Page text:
In July 2018, ELC partnered with DLA Piper, the Public Interest Law Center, and Juvenile Law Center in arguing that this student, and others like him, should have protection under the Pennsylvania Human Relations Act (PHRA), Pennsylvania’s antidiscrimination law, when their school fails to intervene to stop ongoing harassment.
“Unfortunately, the Education Law Center hears frequently from families about issues of bullying and harassment in schools,” said Lizzy Wingfield, ELC’s Stoneleigh Foundation Emerging Leader Fellow. “The issue of unaddressed bullying is pervasive and is particularly common when the bullied student is a child of color who does not conform to societal gender norms or is LGBTQ. Too many people who should intervene to stop bullying view the harassment of gender-nonconforming or LGBTQ students of color as if it is normal, so they don’t take it as seriously as the bullying of white, gender-conforming students. That’s why it is so critical that the PHRA is available as a tool to root out discriminatory pervasive bullying.”
The Commonwealth Court refused to consider the merits of the case because N.B., who was nine at the time he was raped, did not file his claim within 180 days of the incident. A legal doctrine known as minority tolling generally means that the time bar for bringing a child’s claim does not begin until the child turns 18, but the court ruled that minority tolling does not apply to PHRA claims. Minority tolling is a vital protection for Pennsylvania’s children, as it is fundamentally unfair to hold children like N.B. to the same statute of limitations as adults.
In addition to our brief filed in Commonwealth Court, ELC filed an amicus brief requesting the Pennsylvania Supreme Court review the Commonwealth Court’s ruling and ensure that children who experience discrimination in school can benefit from the protections of the PHRA. The PA Supreme Court agreed to review the case, and in August 2019, ELC submitted an amicus brief in the Supreme Court, joined by Juvenile Law Center, Public Interest Law Center, Women’s Law Project, Community Legal Services of Philadelphia, and Professor Emily Suski. WHYY covered this story.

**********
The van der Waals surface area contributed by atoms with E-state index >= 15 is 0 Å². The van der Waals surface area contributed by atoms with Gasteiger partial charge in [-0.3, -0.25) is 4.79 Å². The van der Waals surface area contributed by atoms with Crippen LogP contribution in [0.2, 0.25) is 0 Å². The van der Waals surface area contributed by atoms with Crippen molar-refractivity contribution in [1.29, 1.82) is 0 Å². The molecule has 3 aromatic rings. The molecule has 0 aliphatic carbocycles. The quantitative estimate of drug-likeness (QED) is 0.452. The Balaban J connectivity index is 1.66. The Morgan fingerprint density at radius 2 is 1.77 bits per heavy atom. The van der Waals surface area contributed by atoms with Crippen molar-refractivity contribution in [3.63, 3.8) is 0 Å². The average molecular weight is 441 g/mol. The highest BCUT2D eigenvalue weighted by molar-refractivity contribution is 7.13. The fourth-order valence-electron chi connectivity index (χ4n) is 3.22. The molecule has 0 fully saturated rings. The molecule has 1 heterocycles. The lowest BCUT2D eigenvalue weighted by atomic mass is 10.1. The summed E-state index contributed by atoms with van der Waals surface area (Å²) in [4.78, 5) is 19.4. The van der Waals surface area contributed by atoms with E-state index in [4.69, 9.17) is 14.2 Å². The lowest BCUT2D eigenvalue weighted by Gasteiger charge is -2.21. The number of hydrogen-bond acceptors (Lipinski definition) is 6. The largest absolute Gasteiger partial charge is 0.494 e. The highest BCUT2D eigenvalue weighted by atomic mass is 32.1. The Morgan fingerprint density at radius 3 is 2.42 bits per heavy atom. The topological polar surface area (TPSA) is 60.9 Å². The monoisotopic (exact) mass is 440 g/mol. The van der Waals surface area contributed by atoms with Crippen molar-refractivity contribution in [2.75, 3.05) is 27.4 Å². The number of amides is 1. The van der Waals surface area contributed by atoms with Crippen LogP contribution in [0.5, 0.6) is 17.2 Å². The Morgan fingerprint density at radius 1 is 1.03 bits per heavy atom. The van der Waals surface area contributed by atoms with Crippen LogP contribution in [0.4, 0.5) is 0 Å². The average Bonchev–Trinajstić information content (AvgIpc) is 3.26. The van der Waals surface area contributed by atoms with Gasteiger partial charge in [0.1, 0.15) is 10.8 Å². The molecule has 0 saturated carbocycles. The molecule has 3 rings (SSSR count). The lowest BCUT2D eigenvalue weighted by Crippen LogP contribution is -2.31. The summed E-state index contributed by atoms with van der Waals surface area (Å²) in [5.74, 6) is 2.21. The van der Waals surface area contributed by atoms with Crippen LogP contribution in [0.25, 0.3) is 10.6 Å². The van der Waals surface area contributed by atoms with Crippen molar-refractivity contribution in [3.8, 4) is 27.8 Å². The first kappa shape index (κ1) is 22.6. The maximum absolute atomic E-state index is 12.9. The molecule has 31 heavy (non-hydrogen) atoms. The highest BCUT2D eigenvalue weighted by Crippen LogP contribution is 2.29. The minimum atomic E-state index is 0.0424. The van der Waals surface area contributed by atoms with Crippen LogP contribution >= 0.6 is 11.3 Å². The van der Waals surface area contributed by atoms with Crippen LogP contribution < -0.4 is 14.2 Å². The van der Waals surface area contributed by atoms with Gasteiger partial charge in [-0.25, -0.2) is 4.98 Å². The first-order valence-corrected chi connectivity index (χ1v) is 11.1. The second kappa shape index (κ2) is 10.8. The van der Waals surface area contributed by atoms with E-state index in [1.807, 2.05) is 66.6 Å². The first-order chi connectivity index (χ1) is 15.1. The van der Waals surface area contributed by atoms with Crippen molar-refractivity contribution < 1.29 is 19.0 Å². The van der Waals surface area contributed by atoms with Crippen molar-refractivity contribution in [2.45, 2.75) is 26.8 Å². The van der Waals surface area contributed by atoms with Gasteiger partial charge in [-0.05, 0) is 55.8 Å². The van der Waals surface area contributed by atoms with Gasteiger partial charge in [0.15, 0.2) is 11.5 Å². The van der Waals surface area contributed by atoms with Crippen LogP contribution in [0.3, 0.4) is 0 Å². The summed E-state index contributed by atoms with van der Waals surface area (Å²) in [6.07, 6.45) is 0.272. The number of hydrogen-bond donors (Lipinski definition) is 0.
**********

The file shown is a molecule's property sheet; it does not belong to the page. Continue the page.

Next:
In September 2020, the Pennsylvania Supreme Court ruled favorably in the case, holding that bullying victims have until six months after their 18th birthday to bring discrimination complaints under the Pennsylvania Human Relations Act. ELC staff attorney Kristina Moon commented, “By recognizing that minor children should not be subjected to a short, 180-day statute of limitations in filing claims with the Pennsylvania Human Relations Commission, the court has affirmed the right of students and former students to challenge wrongful racial discrimination, sexual harassment, and other discriminatory conduct in schools.” WHYY reported on the Supreme Court ruling in the case.
Charter schools are public schools and cannot discriminate against students. Charter schools must comply with the same enrollment requirements applicable to district schools. This demand letter, provided to Franklin Towne Charter High School, challenges a discriminatory refusal to enroll a student with disabilities. (June, 2018).
This complaint, filed with the Bureau of Special Education, challenged delays in the completion of special education evaluations and development of IEPs for children with disabilities who transitioned from Elwyn SEEDS to kindergarten or first grade in the School District of Philadelphia. To date, the complaint has resulted in compensatory education services for 170 children, a number that is to expected to rise as the Bureau continues to investigate. The complaint also resulted in an order of corrective action that the School District create a new procedure to ensure children have a smooth transition moving forward.